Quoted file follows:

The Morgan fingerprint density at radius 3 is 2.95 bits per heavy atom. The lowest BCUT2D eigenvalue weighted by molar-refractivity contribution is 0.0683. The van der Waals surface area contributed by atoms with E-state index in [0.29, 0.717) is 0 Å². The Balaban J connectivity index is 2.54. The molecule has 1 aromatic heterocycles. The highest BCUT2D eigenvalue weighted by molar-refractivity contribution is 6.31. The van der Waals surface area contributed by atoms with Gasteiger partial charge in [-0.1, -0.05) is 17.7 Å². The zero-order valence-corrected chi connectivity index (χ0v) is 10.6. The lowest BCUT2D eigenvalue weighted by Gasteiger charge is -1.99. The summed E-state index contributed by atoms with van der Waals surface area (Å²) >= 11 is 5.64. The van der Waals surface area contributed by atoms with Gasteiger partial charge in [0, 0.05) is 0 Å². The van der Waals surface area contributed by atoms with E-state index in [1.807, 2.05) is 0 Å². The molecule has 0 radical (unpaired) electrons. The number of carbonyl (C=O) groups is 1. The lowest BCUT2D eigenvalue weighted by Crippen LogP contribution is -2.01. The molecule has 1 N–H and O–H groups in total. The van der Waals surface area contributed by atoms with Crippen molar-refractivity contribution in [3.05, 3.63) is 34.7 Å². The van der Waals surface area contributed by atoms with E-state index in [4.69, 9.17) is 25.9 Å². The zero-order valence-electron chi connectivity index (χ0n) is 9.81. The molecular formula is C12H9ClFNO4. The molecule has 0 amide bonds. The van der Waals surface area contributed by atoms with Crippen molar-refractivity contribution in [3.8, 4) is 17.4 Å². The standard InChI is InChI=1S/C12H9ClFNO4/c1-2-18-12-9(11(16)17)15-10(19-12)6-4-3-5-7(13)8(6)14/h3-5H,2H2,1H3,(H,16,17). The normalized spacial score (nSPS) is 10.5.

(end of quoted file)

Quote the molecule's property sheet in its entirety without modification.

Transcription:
The Morgan fingerprint density at radius 3 is 2.95 bits per heavy atom. The lowest BCUT2D eigenvalue weighted by molar-refractivity contribution is 0.0683. The van der Waals surface area contributed by atoms with E-state index in [0.29, 0.717) is 0 Å². The Balaban J connectivity index is 2.54. The molecule has 1 aromatic heterocycles. The highest BCUT2D eigenvalue weighted by molar-refractivity contribution is 6.31. The van der Waals surface area contributed by atoms with Gasteiger partial charge in [-0.1, -0.05) is 17.7 Å². The zero-order valence-corrected chi connectivity index (χ0v) is 10.6. The lowest BCUT2D eigenvalue weighted by Gasteiger charge is -1.99. The summed E-state index contributed by atoms with van der Waals surface area (Å²) >= 11 is 5.64. The van der Waals surface area contributed by atoms with Gasteiger partial charge in [0, 0.05) is 0 Å². The van der Waals surface area contributed by atoms with E-state index in [1.807, 2.05) is 0 Å². The molecule has 0 radical (unpaired) electrons. The number of carbonyl (C=O) groups is 1. The lowest BCUT2D eigenvalue weighted by Crippen LogP contribution is -2.01. The molecule has 1 N–H and O–H groups in total. The van der Waals surface area contributed by atoms with Crippen molar-refractivity contribution in [3.05, 3.63) is 34.7 Å². The van der Waals surface area contributed by atoms with E-state index in [4.69, 9.17) is 25.9 Å². The zero-order valence-electron chi connectivity index (χ0n) is 9.81. The molecular formula is C12H9ClFNO4. The molecule has 0 amide bonds. The van der Waals surface area contributed by atoms with Crippen molar-refractivity contribution in [3.8, 4) is 17.4 Å². The standard InChI is InChI=1S/C12H9ClFNO4/c1-2-18-12-9(11(16)17)15-10(19-12)6-4-3-5-7(13)8(6)14/h3-5H,2H2,1H3,(H,16,17). The normalized spacial score (nSPS) is 10.5.